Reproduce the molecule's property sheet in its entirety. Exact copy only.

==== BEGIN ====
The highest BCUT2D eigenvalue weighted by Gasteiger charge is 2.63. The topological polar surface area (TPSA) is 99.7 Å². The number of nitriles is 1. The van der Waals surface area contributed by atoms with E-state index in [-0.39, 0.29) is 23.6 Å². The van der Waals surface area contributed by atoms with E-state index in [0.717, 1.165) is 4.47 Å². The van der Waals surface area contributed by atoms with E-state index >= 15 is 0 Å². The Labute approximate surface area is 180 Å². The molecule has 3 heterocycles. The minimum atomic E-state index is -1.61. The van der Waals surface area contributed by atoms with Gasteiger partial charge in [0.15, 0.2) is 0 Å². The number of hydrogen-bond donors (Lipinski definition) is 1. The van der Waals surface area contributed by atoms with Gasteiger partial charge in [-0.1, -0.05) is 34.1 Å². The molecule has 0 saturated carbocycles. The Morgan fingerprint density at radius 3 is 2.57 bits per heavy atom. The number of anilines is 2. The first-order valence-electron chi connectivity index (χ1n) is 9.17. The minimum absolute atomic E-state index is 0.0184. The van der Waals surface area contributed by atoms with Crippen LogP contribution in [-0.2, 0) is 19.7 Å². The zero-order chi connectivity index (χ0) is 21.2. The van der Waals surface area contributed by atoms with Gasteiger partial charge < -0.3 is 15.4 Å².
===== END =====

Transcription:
The highest BCUT2D eigenvalue weighted by Gasteiger charge is 2.63. The topological polar surface area (TPSA) is 99.7 Å². The number of nitriles is 1. The van der Waals surface area contributed by atoms with E-state index in [-0.39, 0.29) is 23.6 Å². The van der Waals surface area contributed by atoms with E-state index in [0.717, 1.165) is 4.47 Å². The van der Waals surface area contributed by atoms with E-state index >= 15 is 0 Å². The Labute approximate surface area is 180 Å². The molecule has 3 heterocycles. The minimum atomic E-state index is -1.61. The van der Waals surface area contributed by atoms with Gasteiger partial charge in [0.15, 0.2) is 0 Å². The number of hydrogen-bond donors (Lipinski definition) is 1. The van der Waals surface area contributed by atoms with Gasteiger partial charge in [-0.1, -0.05) is 34.1 Å². The molecule has 0 saturated carbocycles. The Morgan fingerprint density at radius 3 is 2.57 bits per heavy atom. The number of anilines is 2. The first-order valence-electron chi connectivity index (χ1n) is 9.17. The minimum absolute atomic E-state index is 0.0184. The van der Waals surface area contributed by atoms with Crippen LogP contribution in [-0.2, 0) is 19.7 Å². The zero-order chi connectivity index (χ0) is 21.2. The van der Waals surface area contributed by atoms with Gasteiger partial charge < -0.3 is 15.4 Å².